Making quantum computing less scary

If the words quantum computing scare you, be at the Supply & Demand rooftop bar at Esplanade Mall tomorrow at 6.30pm.

Associate Professor Troy Lee, from Nanyang Technological University's School of Physical and Mathematical Sciences, will be there to help you face your fears - by breaking down the myths and complexities of quantum computing in his talk titled "What quantum computing cannot do".

"I want to help people cut through the hype when they read popular articles about quantum computing," said Prof Lee, 40, also a principal investigator at the Centre of Quantum Technologies, National University of Singapore.

To make the talk more fun, he will explain the concepts of quantum computing using analogies with more familiar things, he added.

In classical computing, information is stored as bits and can exist in two states - 1 or 0. In quantum computing, however, information is stored as quantum bits, or qubits, in which the stored value can exist as 1, 0, or in any proportion between 0 and 1. This gives quantum computers their computing power.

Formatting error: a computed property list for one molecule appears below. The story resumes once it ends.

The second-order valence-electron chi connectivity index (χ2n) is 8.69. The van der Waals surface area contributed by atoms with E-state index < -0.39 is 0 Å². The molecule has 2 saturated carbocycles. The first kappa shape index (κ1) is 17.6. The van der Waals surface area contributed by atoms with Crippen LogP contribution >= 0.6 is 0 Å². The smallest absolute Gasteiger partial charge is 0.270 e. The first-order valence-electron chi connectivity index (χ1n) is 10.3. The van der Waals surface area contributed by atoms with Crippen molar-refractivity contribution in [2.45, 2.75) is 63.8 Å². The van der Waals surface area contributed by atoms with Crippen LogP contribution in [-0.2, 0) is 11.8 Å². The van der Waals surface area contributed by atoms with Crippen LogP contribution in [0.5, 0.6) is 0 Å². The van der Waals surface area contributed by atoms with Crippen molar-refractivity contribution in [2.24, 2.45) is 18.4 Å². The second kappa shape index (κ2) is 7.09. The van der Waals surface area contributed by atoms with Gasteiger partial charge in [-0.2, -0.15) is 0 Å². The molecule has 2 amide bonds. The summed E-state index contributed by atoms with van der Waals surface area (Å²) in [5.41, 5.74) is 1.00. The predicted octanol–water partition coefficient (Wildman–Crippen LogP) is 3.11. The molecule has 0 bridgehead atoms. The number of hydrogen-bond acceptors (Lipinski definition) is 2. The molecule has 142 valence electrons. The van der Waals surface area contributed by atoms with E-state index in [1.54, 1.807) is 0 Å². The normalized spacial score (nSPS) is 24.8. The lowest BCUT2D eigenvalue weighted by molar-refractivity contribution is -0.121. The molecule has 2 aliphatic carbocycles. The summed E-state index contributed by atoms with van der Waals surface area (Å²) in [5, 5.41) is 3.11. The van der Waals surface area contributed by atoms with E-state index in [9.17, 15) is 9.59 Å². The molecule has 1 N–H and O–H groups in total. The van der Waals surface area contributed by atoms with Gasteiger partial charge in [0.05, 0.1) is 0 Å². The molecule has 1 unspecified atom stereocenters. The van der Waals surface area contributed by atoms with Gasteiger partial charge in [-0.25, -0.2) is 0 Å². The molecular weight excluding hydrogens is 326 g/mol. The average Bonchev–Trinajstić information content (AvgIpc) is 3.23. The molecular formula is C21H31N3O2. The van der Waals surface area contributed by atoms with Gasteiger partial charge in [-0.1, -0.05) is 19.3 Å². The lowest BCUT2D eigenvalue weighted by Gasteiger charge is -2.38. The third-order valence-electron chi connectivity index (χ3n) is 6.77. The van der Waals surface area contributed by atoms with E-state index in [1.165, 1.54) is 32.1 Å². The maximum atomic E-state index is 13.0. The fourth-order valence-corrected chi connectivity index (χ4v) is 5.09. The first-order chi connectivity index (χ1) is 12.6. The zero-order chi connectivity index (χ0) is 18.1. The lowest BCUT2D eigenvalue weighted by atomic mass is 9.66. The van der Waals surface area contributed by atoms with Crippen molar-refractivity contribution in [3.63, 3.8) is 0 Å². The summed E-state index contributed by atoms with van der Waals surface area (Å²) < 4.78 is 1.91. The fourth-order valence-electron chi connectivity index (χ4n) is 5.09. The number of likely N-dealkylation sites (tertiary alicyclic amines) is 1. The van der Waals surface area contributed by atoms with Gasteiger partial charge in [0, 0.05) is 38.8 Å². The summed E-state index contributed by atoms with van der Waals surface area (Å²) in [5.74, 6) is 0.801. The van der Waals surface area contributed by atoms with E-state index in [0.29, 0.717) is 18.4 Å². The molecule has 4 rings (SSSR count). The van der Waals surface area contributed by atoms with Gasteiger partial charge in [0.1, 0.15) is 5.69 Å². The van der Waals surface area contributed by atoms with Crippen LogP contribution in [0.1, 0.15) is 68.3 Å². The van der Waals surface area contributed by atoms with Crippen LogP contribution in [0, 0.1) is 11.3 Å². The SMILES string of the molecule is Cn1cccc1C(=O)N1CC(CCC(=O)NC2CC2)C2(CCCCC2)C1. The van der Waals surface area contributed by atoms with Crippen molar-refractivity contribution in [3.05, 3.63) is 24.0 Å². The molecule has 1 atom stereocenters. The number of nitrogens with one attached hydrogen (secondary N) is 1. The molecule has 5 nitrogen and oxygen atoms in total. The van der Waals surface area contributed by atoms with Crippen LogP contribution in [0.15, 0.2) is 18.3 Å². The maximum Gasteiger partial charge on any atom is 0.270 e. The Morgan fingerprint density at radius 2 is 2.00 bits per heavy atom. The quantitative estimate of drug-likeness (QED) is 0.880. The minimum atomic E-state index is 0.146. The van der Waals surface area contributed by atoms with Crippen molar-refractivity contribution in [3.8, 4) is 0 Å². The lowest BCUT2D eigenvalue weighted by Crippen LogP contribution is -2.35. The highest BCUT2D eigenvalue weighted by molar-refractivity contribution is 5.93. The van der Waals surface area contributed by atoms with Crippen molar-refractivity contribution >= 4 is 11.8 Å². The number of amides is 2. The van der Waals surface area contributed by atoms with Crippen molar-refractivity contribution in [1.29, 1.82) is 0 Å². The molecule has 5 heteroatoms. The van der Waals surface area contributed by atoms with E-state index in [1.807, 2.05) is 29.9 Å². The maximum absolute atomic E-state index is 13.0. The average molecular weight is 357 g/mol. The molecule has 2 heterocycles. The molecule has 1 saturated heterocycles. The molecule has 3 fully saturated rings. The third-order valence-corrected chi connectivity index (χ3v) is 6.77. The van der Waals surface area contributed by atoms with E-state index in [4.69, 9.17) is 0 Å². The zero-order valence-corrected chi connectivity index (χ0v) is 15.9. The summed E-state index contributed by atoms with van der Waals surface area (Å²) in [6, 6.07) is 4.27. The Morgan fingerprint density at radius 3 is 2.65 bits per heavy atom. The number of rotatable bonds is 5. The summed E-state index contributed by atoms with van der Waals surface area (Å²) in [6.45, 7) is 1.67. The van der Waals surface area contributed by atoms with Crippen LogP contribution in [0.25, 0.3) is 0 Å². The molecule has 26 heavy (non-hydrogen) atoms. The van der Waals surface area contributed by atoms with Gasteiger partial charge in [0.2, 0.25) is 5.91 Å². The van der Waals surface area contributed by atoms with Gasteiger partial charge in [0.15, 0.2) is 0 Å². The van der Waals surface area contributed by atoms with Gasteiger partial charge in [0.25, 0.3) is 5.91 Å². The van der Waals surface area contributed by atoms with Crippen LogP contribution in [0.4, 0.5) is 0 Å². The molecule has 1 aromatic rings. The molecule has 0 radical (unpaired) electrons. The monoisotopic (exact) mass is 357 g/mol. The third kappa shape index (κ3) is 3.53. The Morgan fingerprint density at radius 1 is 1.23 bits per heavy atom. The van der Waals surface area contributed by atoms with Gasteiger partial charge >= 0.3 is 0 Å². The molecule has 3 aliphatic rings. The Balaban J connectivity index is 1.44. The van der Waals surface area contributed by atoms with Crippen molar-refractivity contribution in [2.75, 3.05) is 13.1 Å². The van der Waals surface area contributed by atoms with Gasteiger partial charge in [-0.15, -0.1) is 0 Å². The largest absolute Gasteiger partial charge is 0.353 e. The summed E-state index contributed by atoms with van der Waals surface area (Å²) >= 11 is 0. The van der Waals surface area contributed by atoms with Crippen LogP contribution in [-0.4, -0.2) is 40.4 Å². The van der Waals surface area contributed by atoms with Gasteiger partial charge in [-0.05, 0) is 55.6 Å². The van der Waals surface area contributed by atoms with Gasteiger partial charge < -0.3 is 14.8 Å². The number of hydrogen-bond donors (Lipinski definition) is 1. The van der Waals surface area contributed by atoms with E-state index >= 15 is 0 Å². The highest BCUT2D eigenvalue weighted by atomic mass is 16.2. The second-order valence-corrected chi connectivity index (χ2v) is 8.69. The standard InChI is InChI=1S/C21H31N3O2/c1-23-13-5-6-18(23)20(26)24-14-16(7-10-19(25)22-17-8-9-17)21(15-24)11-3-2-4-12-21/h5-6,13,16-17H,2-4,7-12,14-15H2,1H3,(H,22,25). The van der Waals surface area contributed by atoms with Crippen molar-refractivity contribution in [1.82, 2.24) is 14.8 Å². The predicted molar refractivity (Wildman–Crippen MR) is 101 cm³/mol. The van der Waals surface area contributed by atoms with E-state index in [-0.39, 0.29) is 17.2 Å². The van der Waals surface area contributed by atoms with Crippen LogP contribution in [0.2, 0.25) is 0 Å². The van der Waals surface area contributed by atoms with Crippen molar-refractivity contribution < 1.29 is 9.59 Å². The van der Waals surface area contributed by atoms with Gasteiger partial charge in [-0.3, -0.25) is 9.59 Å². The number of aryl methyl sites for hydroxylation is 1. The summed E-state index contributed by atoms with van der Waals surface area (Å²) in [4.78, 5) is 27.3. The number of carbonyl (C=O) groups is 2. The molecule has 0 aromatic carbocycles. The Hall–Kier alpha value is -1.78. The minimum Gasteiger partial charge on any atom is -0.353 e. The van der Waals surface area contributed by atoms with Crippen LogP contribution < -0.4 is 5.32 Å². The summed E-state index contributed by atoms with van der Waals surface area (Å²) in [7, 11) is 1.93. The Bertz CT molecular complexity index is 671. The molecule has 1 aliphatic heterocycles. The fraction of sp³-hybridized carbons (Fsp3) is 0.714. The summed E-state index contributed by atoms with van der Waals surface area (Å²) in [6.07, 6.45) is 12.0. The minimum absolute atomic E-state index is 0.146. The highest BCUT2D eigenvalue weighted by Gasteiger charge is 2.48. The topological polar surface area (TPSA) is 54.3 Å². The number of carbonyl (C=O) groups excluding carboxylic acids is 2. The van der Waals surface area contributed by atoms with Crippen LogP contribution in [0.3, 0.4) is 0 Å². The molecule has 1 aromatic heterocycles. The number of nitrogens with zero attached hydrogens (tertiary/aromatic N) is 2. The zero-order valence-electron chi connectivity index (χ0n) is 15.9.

One common misconception about quantum computers, he said, is that they can find, simultaneously, all the possible solutions for a computational problem before they pick the best one. But the way quantum computers actually work is much more "subtle", he added.

His talk, along with another on the same night about the creation of quantum computer chips using diamonds, is part of the Pint of Science festival.

Using the analogy of finding a ball hidden under only one out of 1,000 cups, Prof Lee said a quantum computer searches for the best solution by following a designed "quantum algorithm", from which it increases the probability of finding a "good" solution (where the ball is) and decreases the probability of finding a "bad" one (where the ball is not).

A version of this article appeared in the print edition of The Straits Times on May 14, 2018, with the headline 'Making quantum computing less scary'. Print Edition | Subscribe